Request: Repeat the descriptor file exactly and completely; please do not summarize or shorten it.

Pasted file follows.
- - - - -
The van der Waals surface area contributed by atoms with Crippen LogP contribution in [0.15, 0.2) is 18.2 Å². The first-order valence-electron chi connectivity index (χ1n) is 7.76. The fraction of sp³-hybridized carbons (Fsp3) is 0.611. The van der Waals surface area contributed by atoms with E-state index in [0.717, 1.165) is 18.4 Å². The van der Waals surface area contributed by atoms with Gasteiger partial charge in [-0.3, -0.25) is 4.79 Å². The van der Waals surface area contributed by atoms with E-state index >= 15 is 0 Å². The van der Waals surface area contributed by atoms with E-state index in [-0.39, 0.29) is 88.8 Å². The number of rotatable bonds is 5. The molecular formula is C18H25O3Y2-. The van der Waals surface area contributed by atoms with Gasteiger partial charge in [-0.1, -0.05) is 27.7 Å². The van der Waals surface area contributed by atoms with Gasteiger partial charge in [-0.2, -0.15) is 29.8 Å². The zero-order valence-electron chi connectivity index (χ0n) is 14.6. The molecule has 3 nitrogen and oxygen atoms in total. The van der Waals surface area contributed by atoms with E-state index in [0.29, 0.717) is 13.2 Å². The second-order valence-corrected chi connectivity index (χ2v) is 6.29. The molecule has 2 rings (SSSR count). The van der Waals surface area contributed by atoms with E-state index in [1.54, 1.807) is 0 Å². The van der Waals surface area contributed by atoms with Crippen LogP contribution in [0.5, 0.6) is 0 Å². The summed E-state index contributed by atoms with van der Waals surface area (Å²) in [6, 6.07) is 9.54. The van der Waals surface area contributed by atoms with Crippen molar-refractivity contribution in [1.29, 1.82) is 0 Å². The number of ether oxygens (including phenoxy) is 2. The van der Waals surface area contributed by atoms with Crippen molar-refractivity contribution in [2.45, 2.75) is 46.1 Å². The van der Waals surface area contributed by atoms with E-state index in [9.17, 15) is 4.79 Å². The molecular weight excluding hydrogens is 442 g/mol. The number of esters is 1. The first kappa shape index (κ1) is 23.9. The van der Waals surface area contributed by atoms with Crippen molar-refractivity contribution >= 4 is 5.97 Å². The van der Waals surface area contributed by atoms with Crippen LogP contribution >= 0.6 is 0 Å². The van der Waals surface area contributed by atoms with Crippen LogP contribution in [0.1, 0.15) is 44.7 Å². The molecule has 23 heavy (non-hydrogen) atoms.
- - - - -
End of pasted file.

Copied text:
The van der Waals surface area contributed by atoms with Crippen LogP contribution in [0.15, 0.2) is 18.2 Å². The first-order valence-electron chi connectivity index (χ1n) is 7.76. The fraction of sp³-hybridized carbons (Fsp3) is 0.611. The van der Waals surface area contributed by atoms with E-state index in [0.717, 1.165) is 18.4 Å². The van der Waals surface area contributed by atoms with Gasteiger partial charge in [-0.3, -0.25) is 4.79 Å². The van der Waals surface area contributed by atoms with E-state index >= 15 is 0 Å². The van der Waals surface area contributed by atoms with E-state index in [-0.39, 0.29) is 88.8 Å². The number of rotatable bonds is 5. The molecular formula is C18H25O3Y2-. The van der Waals surface area contributed by atoms with Gasteiger partial charge in [-0.1, -0.05) is 27.7 Å². The van der Waals surface area contributed by atoms with Gasteiger partial charge in [-0.2, -0.15) is 29.8 Å². The zero-order valence-electron chi connectivity index (χ0n) is 14.6. The molecule has 3 nitrogen and oxygen atoms in total. The van der Waals surface area contributed by atoms with E-state index in [0.29, 0.717) is 13.2 Å². The second-order valence-corrected chi connectivity index (χ2v) is 6.29. The molecule has 2 rings (SSSR count). The van der Waals surface area contributed by atoms with E-state index in [1.54, 1.807) is 0 Å². The van der Waals surface area contributed by atoms with Crippen LogP contribution in [0.5, 0.6) is 0 Å². The summed E-state index contributed by atoms with van der Waals surface area (Å²) in [6, 6.07) is 9.54. The van der Waals surface area contributed by atoms with Crippen molar-refractivity contribution in [1.29, 1.82) is 0 Å². The number of ether oxygens (including phenoxy) is 2. The van der Waals surface area contributed by atoms with Crippen molar-refractivity contribution in [2.45, 2.75) is 46.1 Å². The van der Waals surface area contributed by atoms with E-state index in [9.17, 15) is 4.79 Å². The molecular weight excluding hydrogens is 442 g/mol. The number of esters is 1. The first kappa shape index (κ1) is 23.9. The van der Waals surface area contributed by atoms with Crippen molar-refractivity contribution >= 4 is 5.97 Å². The van der Waals surface area contributed by atoms with Crippen LogP contribution >= 0.6 is 0 Å². The van der Waals surface area contributed by atoms with Crippen LogP contribution in [0.1, 0.15) is 44.7 Å². The molecule has 23 heavy (non-hydrogen) atoms.